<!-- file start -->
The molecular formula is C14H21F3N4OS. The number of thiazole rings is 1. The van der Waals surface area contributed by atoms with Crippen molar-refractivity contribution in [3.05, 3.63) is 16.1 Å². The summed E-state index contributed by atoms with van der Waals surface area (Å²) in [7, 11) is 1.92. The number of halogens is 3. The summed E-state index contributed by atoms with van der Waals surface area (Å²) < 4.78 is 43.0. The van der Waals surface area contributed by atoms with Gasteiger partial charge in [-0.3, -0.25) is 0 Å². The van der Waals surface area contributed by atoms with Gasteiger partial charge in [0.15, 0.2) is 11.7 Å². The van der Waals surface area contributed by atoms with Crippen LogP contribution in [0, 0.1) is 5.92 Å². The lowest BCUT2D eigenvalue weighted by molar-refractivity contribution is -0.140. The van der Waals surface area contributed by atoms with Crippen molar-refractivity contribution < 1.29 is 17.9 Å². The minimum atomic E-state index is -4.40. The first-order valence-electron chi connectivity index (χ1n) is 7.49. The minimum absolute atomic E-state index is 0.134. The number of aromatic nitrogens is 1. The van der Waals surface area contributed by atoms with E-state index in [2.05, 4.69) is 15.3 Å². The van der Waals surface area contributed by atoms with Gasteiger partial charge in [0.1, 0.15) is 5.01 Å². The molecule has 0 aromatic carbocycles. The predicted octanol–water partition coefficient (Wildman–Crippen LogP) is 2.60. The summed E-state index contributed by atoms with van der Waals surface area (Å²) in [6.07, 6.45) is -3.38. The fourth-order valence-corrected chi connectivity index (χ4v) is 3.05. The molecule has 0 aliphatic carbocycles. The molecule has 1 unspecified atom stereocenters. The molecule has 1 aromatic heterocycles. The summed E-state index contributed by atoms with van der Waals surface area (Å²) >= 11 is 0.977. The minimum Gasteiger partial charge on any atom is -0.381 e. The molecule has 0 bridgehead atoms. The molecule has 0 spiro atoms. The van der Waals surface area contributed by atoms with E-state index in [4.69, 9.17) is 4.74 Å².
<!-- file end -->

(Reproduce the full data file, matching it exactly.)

The molecular formula is C14H21F3N4OS. The number of thiazole rings is 1. The van der Waals surface area contributed by atoms with Crippen molar-refractivity contribution in [3.05, 3.63) is 16.1 Å². The summed E-state index contributed by atoms with van der Waals surface area (Å²) in [7, 11) is 1.92. The number of halogens is 3. The summed E-state index contributed by atoms with van der Waals surface area (Å²) < 4.78 is 43.0. The van der Waals surface area contributed by atoms with Gasteiger partial charge in [-0.3, -0.25) is 0 Å². The van der Waals surface area contributed by atoms with Gasteiger partial charge in [0.15, 0.2) is 11.7 Å². The van der Waals surface area contributed by atoms with Crippen LogP contribution in [0, 0.1) is 5.92 Å². The lowest BCUT2D eigenvalue weighted by molar-refractivity contribution is -0.140. The van der Waals surface area contributed by atoms with Crippen molar-refractivity contribution < 1.29 is 17.9 Å². The minimum atomic E-state index is -4.40. The first-order valence-electron chi connectivity index (χ1n) is 7.49. The minimum absolute atomic E-state index is 0.134. The number of aromatic nitrogens is 1. The van der Waals surface area contributed by atoms with E-state index in [2.05, 4.69) is 15.3 Å². The van der Waals surface area contributed by atoms with Gasteiger partial charge in [0.1, 0.15) is 5.01 Å². The molecule has 0 aromatic carbocycles. The predicted octanol–water partition coefficient (Wildman–Crippen LogP) is 2.60. The summed E-state index contributed by atoms with van der Waals surface area (Å²) in [6.07, 6.45) is -3.38. The fourth-order valence-corrected chi connectivity index (χ4v) is 3.05. The molecule has 0 aliphatic carbocycles. The molecule has 1 unspecified atom stereocenters. The molecule has 1 aromatic heterocycles. The summed E-state index contributed by atoms with van der Waals surface area (Å²) >= 11 is 0.977. The minimum Gasteiger partial charge on any atom is -0.381 e. The molecule has 0 bridgehead atoms. The molecule has 0 spiro atoms. The van der Waals surface area contributed by atoms with E-state index in [4.69, 9.17) is 4.74 Å².